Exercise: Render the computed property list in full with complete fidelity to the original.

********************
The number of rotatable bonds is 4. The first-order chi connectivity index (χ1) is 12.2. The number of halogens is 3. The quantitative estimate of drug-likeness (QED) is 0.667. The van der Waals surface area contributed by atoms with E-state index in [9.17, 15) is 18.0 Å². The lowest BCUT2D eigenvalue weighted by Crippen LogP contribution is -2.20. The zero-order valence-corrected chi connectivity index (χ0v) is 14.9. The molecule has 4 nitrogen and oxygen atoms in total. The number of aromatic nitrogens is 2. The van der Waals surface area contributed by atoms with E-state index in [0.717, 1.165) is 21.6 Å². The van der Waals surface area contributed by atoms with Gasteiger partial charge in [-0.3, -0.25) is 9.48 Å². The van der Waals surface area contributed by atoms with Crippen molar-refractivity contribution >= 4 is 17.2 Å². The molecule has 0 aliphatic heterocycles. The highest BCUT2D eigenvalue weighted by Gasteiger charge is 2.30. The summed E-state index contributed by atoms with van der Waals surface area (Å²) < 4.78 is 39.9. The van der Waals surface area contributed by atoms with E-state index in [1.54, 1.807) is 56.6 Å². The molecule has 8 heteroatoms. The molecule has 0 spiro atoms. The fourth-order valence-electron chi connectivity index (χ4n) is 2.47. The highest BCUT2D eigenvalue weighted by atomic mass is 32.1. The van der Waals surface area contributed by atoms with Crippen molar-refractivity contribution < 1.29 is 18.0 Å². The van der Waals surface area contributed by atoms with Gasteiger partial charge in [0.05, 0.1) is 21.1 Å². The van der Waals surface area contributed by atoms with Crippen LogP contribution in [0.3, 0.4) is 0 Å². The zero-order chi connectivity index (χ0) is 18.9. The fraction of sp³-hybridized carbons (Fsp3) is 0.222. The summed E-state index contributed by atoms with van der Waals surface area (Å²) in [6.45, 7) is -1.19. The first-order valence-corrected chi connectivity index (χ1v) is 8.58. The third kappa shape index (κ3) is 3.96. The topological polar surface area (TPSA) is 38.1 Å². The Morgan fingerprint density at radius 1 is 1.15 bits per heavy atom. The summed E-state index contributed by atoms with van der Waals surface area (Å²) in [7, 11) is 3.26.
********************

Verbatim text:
The number of rotatable bonds is 4. The first-order chi connectivity index (χ1) is 12.2. The number of halogens is 3. The quantitative estimate of drug-likeness (QED) is 0.667. The van der Waals surface area contributed by atoms with E-state index in [9.17, 15) is 18.0 Å². The lowest BCUT2D eigenvalue weighted by Crippen LogP contribution is -2.20. The zero-order valence-corrected chi connectivity index (χ0v) is 14.9. The molecule has 4 nitrogen and oxygen atoms in total. The number of aromatic nitrogens is 2. The van der Waals surface area contributed by atoms with E-state index in [0.717, 1.165) is 21.6 Å². The van der Waals surface area contributed by atoms with Gasteiger partial charge in [-0.3, -0.25) is 9.48 Å². The van der Waals surface area contributed by atoms with Crippen molar-refractivity contribution >= 4 is 17.2 Å². The molecule has 0 aliphatic heterocycles. The highest BCUT2D eigenvalue weighted by Gasteiger charge is 2.30. The summed E-state index contributed by atoms with van der Waals surface area (Å²) < 4.78 is 39.9. The van der Waals surface area contributed by atoms with E-state index in [1.54, 1.807) is 56.6 Å². The molecule has 8 heteroatoms. The molecule has 0 spiro atoms. The fourth-order valence-electron chi connectivity index (χ4n) is 2.47. The highest BCUT2D eigenvalue weighted by atomic mass is 32.1. The van der Waals surface area contributed by atoms with Crippen molar-refractivity contribution < 1.29 is 18.0 Å². The van der Waals surface area contributed by atoms with Gasteiger partial charge in [0.05, 0.1) is 21.1 Å². The van der Waals surface area contributed by atoms with Crippen LogP contribution in [0.3, 0.4) is 0 Å². The zero-order chi connectivity index (χ0) is 18.9. The fraction of sp³-hybridized carbons (Fsp3) is 0.222. The summed E-state index contributed by atoms with van der Waals surface area (Å²) in [6.45, 7) is -1.19. The first-order valence-corrected chi connectivity index (χ1v) is 8.58. The third kappa shape index (κ3) is 3.96. The topological polar surface area (TPSA) is 38.1 Å². The Morgan fingerprint density at radius 1 is 1.15 bits per heavy atom. The summed E-state index contributed by atoms with van der Waals surface area (Å²) in [7, 11) is 3.26.